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Texas Bowl Film Study: Texas Offense

An Xs and Os breakdown of the Longhorns' offense.

Michael C. Johnson-USA TODAY Sports

Both Arkansas and Texas are looking to end the 2014 season with positive momentum Monday night. Such momentum can mean good things for recruiting and spring practice, as well as program hype heading into next fall. Both teams have strengths on defense, but we wanted to take a look at the Texas offense to get an idea for what to expect in Houston.

Texas on offense has been the picture of inconsistency throughout the 2014 season. Where the Arkansas defense has improved from week to week and march into this bowl game riding a wave of momentum (2 shutouts and holding the #1 team in the nation at the time to 17 points) the Longhorns on the other hand are coming in after a 4 interception blowout loss to TCU. Tyrone Swoopes' play has been as erratic as a drunken rodeo clown and this Texas team goes where he takes them for better or worse.

The ups and downs of any young QB thrown into the fire early as Swoopes was this year, can be extreme, but his play this season sets the bar pretty high/low. Completing 58% of his passes is not terrible but in a system that should allow for short high % throws on a regular basis mixed with easier rollout bootlegs that percentage does not look as impressive and the high int to td ratio is the biggest problem. The main area where he has struggled is taking too many sacks and throwing late over the middle trusting his arm. There are players on the roster who can be dangerous in both the passing and rushing aspect of the game. The offensive line is young and has struggled at times which undoubtedly has led to some of Swoopes' struggles.

Against West Virginia:


Texas racked up 227 yards rushing on WVU, taking advantage of mismatches between running backs Jonathon Gray and Malcolm Brown against the WVU linebackers. Arkansas has played the zone read very differently this year and teams have not had much success. Ole Miss, LSU, and Miss St. all attempted variations gaining few yards.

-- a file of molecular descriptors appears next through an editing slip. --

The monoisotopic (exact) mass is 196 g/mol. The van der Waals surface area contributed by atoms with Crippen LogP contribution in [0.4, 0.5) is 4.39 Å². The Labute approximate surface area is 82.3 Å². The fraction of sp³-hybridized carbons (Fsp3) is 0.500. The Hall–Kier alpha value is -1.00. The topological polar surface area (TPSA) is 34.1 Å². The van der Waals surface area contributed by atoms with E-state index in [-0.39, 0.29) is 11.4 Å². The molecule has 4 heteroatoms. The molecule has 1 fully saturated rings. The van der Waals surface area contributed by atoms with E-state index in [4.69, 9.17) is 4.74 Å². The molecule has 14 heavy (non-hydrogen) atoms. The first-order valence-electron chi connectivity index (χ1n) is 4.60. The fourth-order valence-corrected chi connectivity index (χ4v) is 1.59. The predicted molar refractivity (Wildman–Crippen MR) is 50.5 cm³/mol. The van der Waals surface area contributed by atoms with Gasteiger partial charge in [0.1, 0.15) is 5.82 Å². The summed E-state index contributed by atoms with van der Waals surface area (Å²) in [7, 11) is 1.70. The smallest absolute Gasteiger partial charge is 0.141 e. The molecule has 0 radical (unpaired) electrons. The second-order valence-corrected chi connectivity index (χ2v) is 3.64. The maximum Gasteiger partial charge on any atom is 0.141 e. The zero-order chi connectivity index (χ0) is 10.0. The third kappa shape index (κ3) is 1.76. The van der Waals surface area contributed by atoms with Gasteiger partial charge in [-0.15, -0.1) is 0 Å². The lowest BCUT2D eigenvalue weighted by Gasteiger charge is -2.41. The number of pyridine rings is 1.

Bottom line: Texas beat a team that struggled to tackle in space, and shut down WVU's top WR target with double coverage. No threat in the run game allowed Texas to focus on Kevin White.

Against Oklahoma:

Texas shot themselves in the foot early with three false starts and a delay of game on the first drive. The offense was still able to move the ball mostly by a good mix of play-action like this play, which is identical to Jim Chaney's go-to bunch passing concept.


The inevitable pick six by Swoopes blew the game open. From that point on his throws were more tentative and Oklahoma controlled the game.

swoopes int ou

Texas' offensive line struggles have been well documented and they have not overwhelmed anyone other than Texas Tech which Arkansas completely obliterated up front.

Bottom line: Texas was not beaten by OU because of better scheme or talent. Texas lost with turnovers, penalties and mistakes on special teams.